New York Police Join Forces with Harlem’s Youth
It’s shortly after lunch in Upper Manhattan’s Harlem neighborhood, and already there’s a collection of police vans and vehicles parked and huddled around an area of the Morningside Park, a public park that sits at the western border of Harlem. A collection of NYPD officers, and local youth from the area prepare for a struggle, but as a photographer snaps photos of the group unloading bumper plates, and medicine balls out of the police vans, it becomes clear that the nature of the event about to take place is much different than the ones typically seen under these circumstances.
A joint workout between police and the Harlem youth community is about to unfold in the park, with players from the Harlem Jets youth football team, and roughly 40 police officers from every precinct in Harlem along with the housing authority, and Chief of Counterterrorism.
- The struggle this time is purposeful, and shared, as both come together under the umbrella of exercise and use sweat equity as a means to build meaningful bridges in a current social climate that would otherwise place the two groups at odds.
NYPD CrossFit, a law enforcement affiliate founded in 2018 with more than 250 members reached out to Syn Martinez, former owner of CrossFit Harlem and founder of Afrobrutality Sports, and together they organized the event. Martinez has long been a proponent of fitness and the CrossFit methodology in the Harlem area as a means to educate and unify people of all walks of life; the workout in the park is the result of his latest efforts to bring people in the community together.
- During CrossFit Harlem’s formative years, Martinez and his Afrobrutality crew trained a collection of NYPD officers that included current Chief of Collaborative Policing Lori Pollock. The time in the gym helped build trusting relationships that set the foundation for events like the park workout.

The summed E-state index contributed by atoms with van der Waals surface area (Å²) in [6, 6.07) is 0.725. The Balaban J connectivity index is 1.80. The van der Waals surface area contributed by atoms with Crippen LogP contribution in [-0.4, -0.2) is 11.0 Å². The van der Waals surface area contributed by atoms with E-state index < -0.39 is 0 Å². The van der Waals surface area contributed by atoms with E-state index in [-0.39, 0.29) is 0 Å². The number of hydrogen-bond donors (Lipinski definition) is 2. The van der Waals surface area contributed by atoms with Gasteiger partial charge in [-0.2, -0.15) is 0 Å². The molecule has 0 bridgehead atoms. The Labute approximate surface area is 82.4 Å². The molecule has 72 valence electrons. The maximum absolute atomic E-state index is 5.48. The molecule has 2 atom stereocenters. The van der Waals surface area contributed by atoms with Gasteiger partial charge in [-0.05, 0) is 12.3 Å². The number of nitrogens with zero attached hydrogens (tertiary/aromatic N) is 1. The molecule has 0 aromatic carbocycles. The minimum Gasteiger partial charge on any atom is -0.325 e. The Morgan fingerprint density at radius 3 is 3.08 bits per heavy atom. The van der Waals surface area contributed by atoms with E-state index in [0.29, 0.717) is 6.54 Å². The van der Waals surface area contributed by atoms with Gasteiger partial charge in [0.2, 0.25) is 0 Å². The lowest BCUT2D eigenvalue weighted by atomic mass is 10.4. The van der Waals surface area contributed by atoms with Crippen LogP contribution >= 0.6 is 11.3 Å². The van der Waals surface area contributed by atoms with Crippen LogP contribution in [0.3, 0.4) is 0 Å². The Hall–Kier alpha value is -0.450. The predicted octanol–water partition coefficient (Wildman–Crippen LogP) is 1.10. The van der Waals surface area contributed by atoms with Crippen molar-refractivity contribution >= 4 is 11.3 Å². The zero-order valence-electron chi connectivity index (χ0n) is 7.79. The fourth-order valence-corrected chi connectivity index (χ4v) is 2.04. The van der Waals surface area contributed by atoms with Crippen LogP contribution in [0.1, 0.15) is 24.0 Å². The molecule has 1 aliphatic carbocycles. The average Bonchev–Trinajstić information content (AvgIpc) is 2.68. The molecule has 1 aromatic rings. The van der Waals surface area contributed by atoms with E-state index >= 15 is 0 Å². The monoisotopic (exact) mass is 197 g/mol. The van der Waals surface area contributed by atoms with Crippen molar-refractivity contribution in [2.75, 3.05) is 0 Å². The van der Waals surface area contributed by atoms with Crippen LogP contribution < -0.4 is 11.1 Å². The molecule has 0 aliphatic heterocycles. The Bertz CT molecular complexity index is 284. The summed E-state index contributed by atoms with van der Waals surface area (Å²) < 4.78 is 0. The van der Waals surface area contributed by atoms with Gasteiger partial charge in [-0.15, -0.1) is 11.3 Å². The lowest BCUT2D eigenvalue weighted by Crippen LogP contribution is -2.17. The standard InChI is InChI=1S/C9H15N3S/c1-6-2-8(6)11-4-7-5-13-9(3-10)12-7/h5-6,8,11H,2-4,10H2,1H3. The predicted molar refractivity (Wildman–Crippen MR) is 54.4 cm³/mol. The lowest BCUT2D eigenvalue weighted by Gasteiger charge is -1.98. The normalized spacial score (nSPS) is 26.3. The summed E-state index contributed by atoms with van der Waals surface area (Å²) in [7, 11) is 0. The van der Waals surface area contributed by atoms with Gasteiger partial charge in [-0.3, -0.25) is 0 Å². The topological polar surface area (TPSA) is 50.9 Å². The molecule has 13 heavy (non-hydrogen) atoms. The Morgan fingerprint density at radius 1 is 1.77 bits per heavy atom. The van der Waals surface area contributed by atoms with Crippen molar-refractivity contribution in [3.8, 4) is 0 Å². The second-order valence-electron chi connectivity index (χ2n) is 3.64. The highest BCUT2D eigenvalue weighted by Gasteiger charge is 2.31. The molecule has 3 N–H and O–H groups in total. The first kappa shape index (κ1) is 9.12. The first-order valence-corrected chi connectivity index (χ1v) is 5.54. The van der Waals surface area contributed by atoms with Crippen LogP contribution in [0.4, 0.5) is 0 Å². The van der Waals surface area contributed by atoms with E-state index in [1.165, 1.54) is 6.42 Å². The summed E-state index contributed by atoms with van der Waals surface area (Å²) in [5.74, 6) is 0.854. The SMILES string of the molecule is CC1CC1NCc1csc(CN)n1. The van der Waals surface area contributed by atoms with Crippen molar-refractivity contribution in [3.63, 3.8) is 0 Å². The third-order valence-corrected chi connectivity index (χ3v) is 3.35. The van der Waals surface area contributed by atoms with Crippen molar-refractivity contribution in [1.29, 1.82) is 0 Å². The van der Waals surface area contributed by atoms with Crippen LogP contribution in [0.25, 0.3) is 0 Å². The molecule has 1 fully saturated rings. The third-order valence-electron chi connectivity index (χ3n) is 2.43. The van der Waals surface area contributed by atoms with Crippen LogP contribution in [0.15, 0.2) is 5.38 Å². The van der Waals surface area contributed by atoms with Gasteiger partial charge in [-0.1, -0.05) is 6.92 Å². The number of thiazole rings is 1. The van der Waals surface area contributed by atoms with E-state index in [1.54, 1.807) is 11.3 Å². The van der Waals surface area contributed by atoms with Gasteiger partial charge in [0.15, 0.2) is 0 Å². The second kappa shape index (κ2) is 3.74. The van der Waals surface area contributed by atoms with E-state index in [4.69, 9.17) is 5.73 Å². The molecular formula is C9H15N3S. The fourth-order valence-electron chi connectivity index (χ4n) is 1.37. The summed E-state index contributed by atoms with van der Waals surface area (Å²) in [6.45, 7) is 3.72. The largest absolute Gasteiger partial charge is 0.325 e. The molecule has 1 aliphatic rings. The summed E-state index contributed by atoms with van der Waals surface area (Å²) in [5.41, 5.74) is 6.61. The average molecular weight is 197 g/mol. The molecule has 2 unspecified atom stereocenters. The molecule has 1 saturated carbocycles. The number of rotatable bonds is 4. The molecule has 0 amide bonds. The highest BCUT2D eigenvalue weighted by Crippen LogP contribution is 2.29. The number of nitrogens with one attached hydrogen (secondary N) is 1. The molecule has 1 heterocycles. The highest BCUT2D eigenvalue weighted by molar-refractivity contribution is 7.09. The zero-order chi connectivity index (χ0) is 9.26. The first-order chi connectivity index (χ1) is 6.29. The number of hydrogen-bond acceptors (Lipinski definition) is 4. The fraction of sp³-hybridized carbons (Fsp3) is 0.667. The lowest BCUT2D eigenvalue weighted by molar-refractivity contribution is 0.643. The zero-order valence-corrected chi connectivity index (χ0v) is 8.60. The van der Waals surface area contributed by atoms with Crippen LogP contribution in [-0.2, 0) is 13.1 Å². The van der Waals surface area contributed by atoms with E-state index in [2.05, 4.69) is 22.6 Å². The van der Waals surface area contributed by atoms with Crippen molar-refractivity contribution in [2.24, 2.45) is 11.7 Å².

- Martinez: “It was always about a banner of brutal workouts that were a platform for the development of relationships that otherwise might not happen in the streets. All walks of life were welcome, and the only thing that mattered was that you showed up, and worked hard.”
The relationship forged with the officers in the gym eventually brought Martinez to the table with the NYPD to discuss ways to develop outreach programs and initiatives like the joint workouts aimed at getting cops inside local gyms and affiliates to work out and learn alongside a Harlem community that is predominantly Black and Hispanic.
- Harlem has long been an integral piece of black culture in the United States. With streets and infrastructure named after prominent black figures such as Frederick Douglas, Malcolm X, Dr. Martin Luther King Jr., and Jackie Robinson, a short walk through the neighborhood provides a glimpse into the modern history of African-Americans in the United States that includes the issues between the black community and law enforcement.
- Martinez: “In the gym we can get both groups to the table to talk about things like fear-based decisions, hand-to-hand combat, and all the other pressing issues that have been points of tension while we have them in the gym and on a level playing field. One of the biggest obstacles has always been the inability to simply have a conversation.”
Tuesday’s workout was only the beginning of what Martinez hopes is a growing series of positive, community oriented events between the NYPD and the Harlem community, with future events already in the works — one potentially taking place on Wall Street later this month — building off of the lessons learned from the initial park workout and his time at CrossFit Harlem.
- Martinez also revealed that police departments from other major cities have been in contact and are looking to use fitness as a conduit for positive change in their communities as well.
“We’re gonna try and make this as beautiful as possible,” states Martinez, “really set the stage so that my community, and the police community really show up big for each other.”